A review of Vienna Nocturne by Vivien Shotwell

Reviewed by Ruth Latta

Vienna Nocturne
by Vivien Shotwell,
Ballantine
2014, ISBN 978-0-345-53637-2, S$26 hc

The novel Vienna Nocturne traces the life of singing sensation Anna Storace, starting when she is eleven and concluding when she is twenty-one. During these formative years, Anna makes money, dazzles audiences and undergoes devastating experiences: a romance that leads to pregnancy, a hasty marriage to a violent abuser, her infant’s death, the temporary loss of her voice, and her love affair with a famous, married composer.

Anna Selina “Nancy” Storace, (1766-1817) was the granddaughter of the owner of the Marylebone Gardens, a pleasure resort with a theatre outside London. There, her Italian-born father translated and arranged Italian burlettas for the theatre. He married the owner’s daughter and they had two talented children, the violinist and composer Stephen Storace, and Anna Selina, who took part in the burlettas and at thirteen, sang at the Royal Opera House.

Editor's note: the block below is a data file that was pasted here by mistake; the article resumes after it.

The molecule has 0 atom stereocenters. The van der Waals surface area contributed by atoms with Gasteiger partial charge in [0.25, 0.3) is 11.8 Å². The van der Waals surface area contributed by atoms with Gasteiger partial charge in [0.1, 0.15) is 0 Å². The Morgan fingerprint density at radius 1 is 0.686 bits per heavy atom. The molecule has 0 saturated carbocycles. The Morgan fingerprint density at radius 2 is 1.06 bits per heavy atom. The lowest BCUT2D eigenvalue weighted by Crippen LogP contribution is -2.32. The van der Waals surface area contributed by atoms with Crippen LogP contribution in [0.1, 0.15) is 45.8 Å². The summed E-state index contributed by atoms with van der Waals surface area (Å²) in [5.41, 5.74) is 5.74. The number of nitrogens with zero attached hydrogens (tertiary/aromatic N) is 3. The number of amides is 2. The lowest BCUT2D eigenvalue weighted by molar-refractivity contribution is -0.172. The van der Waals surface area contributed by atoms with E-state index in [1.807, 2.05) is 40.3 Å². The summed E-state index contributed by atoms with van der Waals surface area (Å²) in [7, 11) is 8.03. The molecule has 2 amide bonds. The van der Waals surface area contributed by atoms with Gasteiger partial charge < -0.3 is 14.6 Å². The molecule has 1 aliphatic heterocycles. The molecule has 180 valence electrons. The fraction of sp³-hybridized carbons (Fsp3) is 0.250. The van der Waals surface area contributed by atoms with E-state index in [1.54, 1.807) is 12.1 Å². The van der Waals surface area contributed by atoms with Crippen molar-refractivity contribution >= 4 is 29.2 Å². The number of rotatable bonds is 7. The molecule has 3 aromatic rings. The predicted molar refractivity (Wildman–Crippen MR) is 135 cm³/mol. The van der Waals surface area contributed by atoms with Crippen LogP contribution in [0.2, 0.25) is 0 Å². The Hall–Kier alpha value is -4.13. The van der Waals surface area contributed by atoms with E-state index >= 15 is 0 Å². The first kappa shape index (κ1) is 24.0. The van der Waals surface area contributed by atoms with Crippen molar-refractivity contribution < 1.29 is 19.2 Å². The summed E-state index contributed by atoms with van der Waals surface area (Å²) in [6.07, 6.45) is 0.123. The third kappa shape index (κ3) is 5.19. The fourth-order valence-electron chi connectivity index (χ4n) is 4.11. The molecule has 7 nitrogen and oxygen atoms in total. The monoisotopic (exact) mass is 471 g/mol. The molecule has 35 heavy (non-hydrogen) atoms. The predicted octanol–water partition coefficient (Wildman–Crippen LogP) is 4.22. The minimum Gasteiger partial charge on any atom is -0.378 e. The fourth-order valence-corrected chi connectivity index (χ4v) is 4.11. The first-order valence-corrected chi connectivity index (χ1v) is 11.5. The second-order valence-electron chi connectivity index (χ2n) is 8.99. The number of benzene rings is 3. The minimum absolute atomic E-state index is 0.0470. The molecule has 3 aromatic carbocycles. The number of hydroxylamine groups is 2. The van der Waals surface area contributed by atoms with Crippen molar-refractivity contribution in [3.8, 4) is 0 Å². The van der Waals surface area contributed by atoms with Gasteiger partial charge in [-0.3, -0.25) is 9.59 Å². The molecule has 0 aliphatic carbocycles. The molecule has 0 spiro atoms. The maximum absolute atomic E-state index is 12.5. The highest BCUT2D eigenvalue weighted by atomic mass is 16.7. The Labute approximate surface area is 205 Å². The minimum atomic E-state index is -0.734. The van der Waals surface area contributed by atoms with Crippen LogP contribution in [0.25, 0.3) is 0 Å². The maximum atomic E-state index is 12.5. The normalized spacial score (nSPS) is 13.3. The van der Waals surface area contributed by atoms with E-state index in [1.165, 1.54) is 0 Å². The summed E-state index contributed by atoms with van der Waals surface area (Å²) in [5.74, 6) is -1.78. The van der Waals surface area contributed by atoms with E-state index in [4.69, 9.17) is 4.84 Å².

In 1781, when Anna was fifteen, the Storaces took her to Italy to gain recognition as a soprano, as Italian divas were much in demand. Her father died; the family struggled. Eventually both she and her brother found work in a comic opera company in Florence, and eventually she became part of Austrian Emperor Joseph II’s well-paid and prestigious “opera buffo” company. In Vienna she became famous for her role in”A Rare Thing“, an opera wildly popular at the time, but her favourite role was “Susanna” in Mozart’s “The Marriage of Figaro“. The novel ends in 1787, when she leaves Vienna and goes back to London.